Metaphor is a figure of speech in which one subject is described in terms of a dissimilar subject, in order to suggest an analogy. McCorkle uses metaphor directly at the beginning of the story when the narrator describes her father’s “metaphor for life”: “You WERE TERRIFIED of the water, but you loved to step into it, chest deep, pool edge within reach.” The narrator’s father was a courageous man, who coped with his fears by assuring his safety. She recalls his coming in the water to cheer for her when she dove and swam around him.
The toadfish the narrator catches suggests her father’s ability to continue on despite problems. The hook is lodged too deeply in the fish for her father to remove it, so he cuts the line and lets the “poor old guy” swim away. The fish had a narrow escape and will live despite the hook in his body. As if drawing a comparison to himself, the father says, “But just think of the fishtales he’ll have for his children and grandchildren. He will always be the one that got away.” The father has lived through difficulties as a child, had depression through his adult life, and yet he has been able to go on, relating with his children and grandchildren.
Tone is the manner of expression used by the writer to convey mood, emotion, setting, or some other desired quality. The tone used by McCorkle’s narrator is at first nostalgic as she reflects on her and her father’s lives. She remembers events, even those from before she was born, but these are stories of her family that have been given to her. They are an oral history of sorts. The narrator’s nostalgia is also accented by grief, as she watches her father die. The moment of dying can be fraught with desperation, a chance for one last opportunity, one last interaction, one last word. The dying man’s wife and children beg him to blink. It is his one remaining mode of communication, the only thing on his body he can move. He obliges them, and with one final blink of his eyes, he is dead. “Fish” ends with a definite turn toward sadness in the tone as the narrator comes to terms with her father’s death. In the end, in a dream, they are briefly reunited, and the father reassures the daughter, “You are my heart; that’s all that there is.” The story ends on an uplifted note as the daughter promises her father as he dies that she will be looking for him.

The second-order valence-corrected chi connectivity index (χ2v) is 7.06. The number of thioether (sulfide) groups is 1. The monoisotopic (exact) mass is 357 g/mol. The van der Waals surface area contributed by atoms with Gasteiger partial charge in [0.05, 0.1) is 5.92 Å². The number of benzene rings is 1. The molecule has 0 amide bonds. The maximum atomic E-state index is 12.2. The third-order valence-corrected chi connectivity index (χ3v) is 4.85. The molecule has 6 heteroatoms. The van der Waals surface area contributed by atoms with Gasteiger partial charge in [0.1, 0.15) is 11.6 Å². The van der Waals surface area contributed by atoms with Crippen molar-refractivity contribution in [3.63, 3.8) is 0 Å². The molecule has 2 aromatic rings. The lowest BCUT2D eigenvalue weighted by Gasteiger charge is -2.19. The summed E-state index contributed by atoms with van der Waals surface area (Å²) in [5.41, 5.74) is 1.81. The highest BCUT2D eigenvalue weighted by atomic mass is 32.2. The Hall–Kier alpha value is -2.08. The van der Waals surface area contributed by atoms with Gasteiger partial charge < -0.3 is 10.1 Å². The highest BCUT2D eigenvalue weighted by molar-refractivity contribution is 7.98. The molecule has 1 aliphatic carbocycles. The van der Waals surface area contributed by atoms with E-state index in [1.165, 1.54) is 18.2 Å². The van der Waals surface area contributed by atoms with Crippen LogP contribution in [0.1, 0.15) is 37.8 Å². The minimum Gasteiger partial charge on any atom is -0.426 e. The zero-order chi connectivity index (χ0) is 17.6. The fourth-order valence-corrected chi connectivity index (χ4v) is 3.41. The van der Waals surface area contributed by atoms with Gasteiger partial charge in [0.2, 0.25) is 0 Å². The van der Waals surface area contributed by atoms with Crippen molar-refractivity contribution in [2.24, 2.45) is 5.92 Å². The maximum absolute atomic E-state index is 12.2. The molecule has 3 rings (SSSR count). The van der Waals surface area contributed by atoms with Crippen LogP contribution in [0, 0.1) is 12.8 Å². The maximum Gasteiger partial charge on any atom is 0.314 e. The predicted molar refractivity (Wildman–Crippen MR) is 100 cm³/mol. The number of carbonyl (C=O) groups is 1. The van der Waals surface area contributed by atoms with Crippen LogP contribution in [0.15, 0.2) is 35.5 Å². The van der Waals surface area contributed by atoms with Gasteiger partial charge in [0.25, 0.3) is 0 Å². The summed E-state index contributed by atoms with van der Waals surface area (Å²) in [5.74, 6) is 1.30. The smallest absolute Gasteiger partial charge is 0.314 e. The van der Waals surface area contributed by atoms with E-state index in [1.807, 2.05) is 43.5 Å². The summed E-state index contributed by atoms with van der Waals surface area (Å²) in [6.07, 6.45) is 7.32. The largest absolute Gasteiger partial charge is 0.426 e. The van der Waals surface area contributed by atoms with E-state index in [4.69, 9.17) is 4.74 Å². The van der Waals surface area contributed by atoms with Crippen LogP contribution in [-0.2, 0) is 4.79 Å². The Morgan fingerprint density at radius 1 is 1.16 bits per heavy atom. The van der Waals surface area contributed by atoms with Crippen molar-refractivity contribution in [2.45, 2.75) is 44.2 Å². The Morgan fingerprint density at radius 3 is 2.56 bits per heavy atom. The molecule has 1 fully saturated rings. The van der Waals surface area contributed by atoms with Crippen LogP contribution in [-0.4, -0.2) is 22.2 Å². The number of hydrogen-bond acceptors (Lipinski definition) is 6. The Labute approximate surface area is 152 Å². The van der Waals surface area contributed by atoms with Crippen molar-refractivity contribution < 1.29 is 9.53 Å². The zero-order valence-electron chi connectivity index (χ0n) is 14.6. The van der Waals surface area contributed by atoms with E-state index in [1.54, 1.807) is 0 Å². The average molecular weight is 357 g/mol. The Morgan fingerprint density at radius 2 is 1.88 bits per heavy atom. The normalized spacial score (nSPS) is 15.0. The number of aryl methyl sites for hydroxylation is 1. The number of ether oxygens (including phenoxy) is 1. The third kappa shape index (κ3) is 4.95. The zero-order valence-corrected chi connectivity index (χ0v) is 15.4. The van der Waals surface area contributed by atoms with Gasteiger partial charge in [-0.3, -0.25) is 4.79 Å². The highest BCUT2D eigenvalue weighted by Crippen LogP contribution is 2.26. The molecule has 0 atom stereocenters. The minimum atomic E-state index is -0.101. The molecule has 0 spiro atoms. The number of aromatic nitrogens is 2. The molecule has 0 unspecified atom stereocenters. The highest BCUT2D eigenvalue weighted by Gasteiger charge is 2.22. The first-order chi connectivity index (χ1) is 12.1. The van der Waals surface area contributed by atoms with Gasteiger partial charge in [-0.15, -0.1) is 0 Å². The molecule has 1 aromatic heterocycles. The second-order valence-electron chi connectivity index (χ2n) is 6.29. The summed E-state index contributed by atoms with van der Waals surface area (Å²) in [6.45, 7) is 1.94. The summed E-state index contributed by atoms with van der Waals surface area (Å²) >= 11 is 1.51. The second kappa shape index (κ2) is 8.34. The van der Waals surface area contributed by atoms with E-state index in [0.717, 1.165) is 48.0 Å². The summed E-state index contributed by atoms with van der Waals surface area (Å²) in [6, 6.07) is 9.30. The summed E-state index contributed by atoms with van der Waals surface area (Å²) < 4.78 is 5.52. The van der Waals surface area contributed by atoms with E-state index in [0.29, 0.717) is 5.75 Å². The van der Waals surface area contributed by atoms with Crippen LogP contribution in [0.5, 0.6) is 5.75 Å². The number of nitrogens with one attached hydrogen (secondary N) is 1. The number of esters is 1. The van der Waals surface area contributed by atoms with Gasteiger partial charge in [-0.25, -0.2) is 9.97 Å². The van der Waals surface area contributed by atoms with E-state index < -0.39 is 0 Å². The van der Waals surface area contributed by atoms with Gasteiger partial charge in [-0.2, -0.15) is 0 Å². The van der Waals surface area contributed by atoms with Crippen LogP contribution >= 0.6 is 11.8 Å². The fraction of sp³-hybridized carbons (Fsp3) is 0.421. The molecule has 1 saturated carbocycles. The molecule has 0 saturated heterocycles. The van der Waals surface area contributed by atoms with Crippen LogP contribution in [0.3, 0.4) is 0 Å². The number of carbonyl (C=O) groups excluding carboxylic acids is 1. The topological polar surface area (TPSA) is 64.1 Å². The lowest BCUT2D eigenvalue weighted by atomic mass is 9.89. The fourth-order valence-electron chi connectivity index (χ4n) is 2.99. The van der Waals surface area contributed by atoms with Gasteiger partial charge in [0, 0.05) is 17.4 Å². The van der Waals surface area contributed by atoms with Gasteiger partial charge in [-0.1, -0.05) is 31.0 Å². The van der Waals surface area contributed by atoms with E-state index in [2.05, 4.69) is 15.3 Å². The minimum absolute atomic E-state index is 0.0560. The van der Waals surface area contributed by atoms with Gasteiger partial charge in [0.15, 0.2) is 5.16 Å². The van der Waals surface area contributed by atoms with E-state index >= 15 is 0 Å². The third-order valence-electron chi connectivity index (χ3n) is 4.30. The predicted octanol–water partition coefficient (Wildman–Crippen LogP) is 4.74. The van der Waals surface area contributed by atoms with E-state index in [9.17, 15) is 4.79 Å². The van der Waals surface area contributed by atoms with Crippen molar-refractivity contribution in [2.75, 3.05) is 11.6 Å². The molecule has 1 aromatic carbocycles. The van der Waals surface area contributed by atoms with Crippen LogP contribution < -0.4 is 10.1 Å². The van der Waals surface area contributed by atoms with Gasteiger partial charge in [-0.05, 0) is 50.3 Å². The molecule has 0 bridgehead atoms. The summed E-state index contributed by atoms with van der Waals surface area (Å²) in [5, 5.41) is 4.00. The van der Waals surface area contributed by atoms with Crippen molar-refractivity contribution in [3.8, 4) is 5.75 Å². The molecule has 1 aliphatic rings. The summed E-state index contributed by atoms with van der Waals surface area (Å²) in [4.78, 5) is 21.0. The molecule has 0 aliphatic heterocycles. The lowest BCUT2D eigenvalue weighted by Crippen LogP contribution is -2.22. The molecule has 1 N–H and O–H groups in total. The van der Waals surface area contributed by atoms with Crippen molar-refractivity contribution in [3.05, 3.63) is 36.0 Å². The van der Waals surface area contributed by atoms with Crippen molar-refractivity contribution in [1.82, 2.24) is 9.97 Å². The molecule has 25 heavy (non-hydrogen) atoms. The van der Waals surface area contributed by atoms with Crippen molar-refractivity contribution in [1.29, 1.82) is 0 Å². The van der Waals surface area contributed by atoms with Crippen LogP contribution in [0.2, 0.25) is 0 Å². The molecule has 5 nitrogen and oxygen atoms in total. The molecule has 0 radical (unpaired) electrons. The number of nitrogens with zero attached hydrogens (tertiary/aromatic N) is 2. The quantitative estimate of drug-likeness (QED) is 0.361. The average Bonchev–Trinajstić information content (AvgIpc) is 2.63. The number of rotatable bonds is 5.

Direct Address and Tense
“Fish” is written in first person point of view with the narrator addressing her dying father as “you.” The use of direct address conveys intimacy and privacy, a communication between the speaker and a specific person. The communication is not intended for everyone, just the one being addressed. Direct address, thus, draws the reader into what in meant for only one other person. To add immediacy to this sense of privacy, McCorkle writes the story in present tense. The narrator’s memories are reported in the past tense, certain past events in the father’s life are also reported in past event, but the time stretching out in the present are the hours of vigil at the dying man’s bedside. The narrator says, “When you come home from the hospital this time, we know that it is the beginning of the end.” Some present time later, she says, “On the afternoon you die, we keep asking for a sign, a blink, a twitch.” The family wants some communication back from the father, some acknowledgement. They sing to him; they hope he hears them. In the end, at the moment before he dies, “when your eyes were still able to blink,” she says, he speaks his final words, “You are my heart; that’s all that there is.” The deep connection between father and daughter is conveyed. The direct address and the present tense put the reader right there in the room when the father dies, right at the moment of dying.
Ira Mark Milne – Short Stories for Students – Presenting Analysis, Context & Criticism on Commonly Studied Short Stories, vol. 24, Jill McCorkle, Published by Gale Group, 2006